Although the Musée d'Orsay has recently renovated many of its rooms, and is about to continue its ambitious modernisation project in the coming months, there is one exception, an area that will never be altered, and this is the grand central aisle on the ground floor. Its proportions and the light that shines through the glass roof of this former station make it an ideal space for exhibiting sculptures
But from the end of June, the visitor will have a different view of the nave as they enter the museum: a small-scale model of the Statue of Liberty by the French sculptor Auguste Bartholdi (1834-1904) has been placed right at the start of the visitor itinerary. There is no doubt that the presence of this world-famous icon at the entrance to the museum, the most important of all American symbols, will very soon become established as one of the most powerful images of the Musée d'Orsay, both as one of the most important art works of the 19th century and for its universal significance.
In 1865, the academician Edouard de Laboulaye (1811-1883) first put forward the idea of France giving a prestigious gift to the United States to celebrate the centenary of American independence and to seal the friendship of the two nations. For Laboulaye and his friends, who were supporters of the moderate Republican party, this gesture also sent a message of opposition to the imperial regime of Napoleon III and to his foreign policy.
The project was entrusted to the young Bartholdi, and was entirely financed by private funding. He went to New York where he presented his idea of an enormous statue in the classical tradition of the Colossus of Rhodes. The first completed element of the work – the hand holding the torch – was unveiled at the 1876 Universal Exhibition in Philadelphia. The head of the statue was exhibited at the 1878 Universal Exhibition in Paris, where its appearance would be one of the main attractions.
Construction had started in 1875, even before the finance was in place, at the metalwork foundry of Gaget, Gauthier et Cie located in Paris' 17th arrondissement. The famous architect Viollet-le-Duc was originally responsible for the design of the structure, but after his death in 1879 it was, in the end, Gustave Eiffel who designed the metal "skeleton" that would support the many copper plates (preferred to bronze because of its lighter weight) that shaped the statue.
The final assembly began in 1884, and this 46 metre colossus could be seen gradually rising up above the Monceau plain. Just imagine! For a few weeks, one could admire the famous New York Statue of Liberty in the very heart of Paris. The elements were disassembled in early 1885 and packed into more than two hundred crates to cross the Atlantic to their final destination, arriving on 19 June 1885. But it still needed a pedestal… The construction of this was behind schedule and the Americans had difficulty in raising the funds required to finish it. But the pedestal was finally ready in the spring of 1886 and the statue was inaugurated on 28 October of that year.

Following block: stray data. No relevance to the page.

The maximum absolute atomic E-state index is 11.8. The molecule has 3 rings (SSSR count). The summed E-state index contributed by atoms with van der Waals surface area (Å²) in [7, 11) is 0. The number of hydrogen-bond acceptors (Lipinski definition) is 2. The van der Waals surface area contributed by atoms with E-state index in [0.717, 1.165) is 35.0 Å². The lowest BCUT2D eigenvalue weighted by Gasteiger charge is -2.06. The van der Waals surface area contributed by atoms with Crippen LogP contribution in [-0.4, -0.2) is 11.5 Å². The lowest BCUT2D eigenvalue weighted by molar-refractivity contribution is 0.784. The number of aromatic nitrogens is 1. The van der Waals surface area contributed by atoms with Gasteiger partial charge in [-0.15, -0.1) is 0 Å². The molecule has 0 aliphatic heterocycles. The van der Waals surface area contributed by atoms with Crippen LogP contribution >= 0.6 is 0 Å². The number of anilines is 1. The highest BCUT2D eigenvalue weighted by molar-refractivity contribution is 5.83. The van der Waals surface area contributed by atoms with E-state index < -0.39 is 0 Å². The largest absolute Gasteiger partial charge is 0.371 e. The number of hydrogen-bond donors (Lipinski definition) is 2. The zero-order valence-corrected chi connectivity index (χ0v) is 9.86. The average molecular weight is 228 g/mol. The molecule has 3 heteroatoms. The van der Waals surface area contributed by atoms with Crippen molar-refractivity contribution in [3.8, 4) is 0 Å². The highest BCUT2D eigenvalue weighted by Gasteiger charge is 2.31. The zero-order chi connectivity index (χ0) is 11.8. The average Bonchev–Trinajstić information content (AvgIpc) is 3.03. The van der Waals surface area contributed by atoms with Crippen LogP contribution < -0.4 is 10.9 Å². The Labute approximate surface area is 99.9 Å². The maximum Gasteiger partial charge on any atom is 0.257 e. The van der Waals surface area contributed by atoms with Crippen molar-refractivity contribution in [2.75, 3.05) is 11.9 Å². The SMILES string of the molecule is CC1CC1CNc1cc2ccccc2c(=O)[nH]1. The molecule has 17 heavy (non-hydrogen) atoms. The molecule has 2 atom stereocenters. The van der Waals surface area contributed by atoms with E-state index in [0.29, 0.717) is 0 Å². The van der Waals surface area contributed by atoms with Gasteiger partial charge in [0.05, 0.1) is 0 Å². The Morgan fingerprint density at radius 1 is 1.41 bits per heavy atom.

Within a very short space of time, the symbolic aspect of the Statue of Liberty eclipsed the initial meaning of the work – the celebration of America’s Independence. Placed at the entrance to New York Harbour on Beldoe Island (later re-named Liberty Island), Bartholdi’s work would welcome generations of emigrants as they arrived by boat in search of a better life. It is this aspect that endures to this day, America having appropriated this gift long ago to represent the ideal of democracy and liberty. Furthermore, in 1903, the following extract from a poem by Emma Lazarus was engraved on the pedestal:
"Keep, ancient lands, your storied pomp!" cries she With silent lips. "Give me your tired, your poor, Your huddled masses yearning to breathe free, The wretched refuse of your teeming shore. Send these, the homeless, tempest-tossed to me, I lift my lamp beside the golden door!"
This version, a little under three metres high, was commissioned by Bartholdi himself in 1889, and subsequently exhibited in 1900 at the Universal Exhibition in Paris. That same year, the sculptor expressed a hope that the State would buy it, along with several other models including the Lion of Belfort, for the Musée du Luxembourg (the museum of modern art of its time). He declared that "these works are interesting because they have greatly contributed to the esteem in which I am held by my contemporary artists".
As there were no works by Bartholdi in the Luxembourg at that time, he undertook to give them some in return for the cost of the casting alone. His proposal was accepted, although the museum was unable to find a place for them in their already very full rooms. The solution was found in 1905, after the death of Bartholdi. The sculptor's widow suggested putting Liberty outside the museum in the gardens. It would stay there for 115 years, from 1906 to 2011, until the Senate, which owns the Luxembourg Gardens, generously agreed to return the work to the Musée d'Orsay.
So it is a true museum piece, designed by the artist to be exhibited in a gallery showing the art of his time. This has now been achieved, and we can only rejoice, not only in terms of its conservation, but also because Liberty is an important milestone in the history of 19th century statuary, and consequently considerably enriches the visitor itinerary in the nave. And finally because its universal character can only add to the Musée d'Orsay's international stature.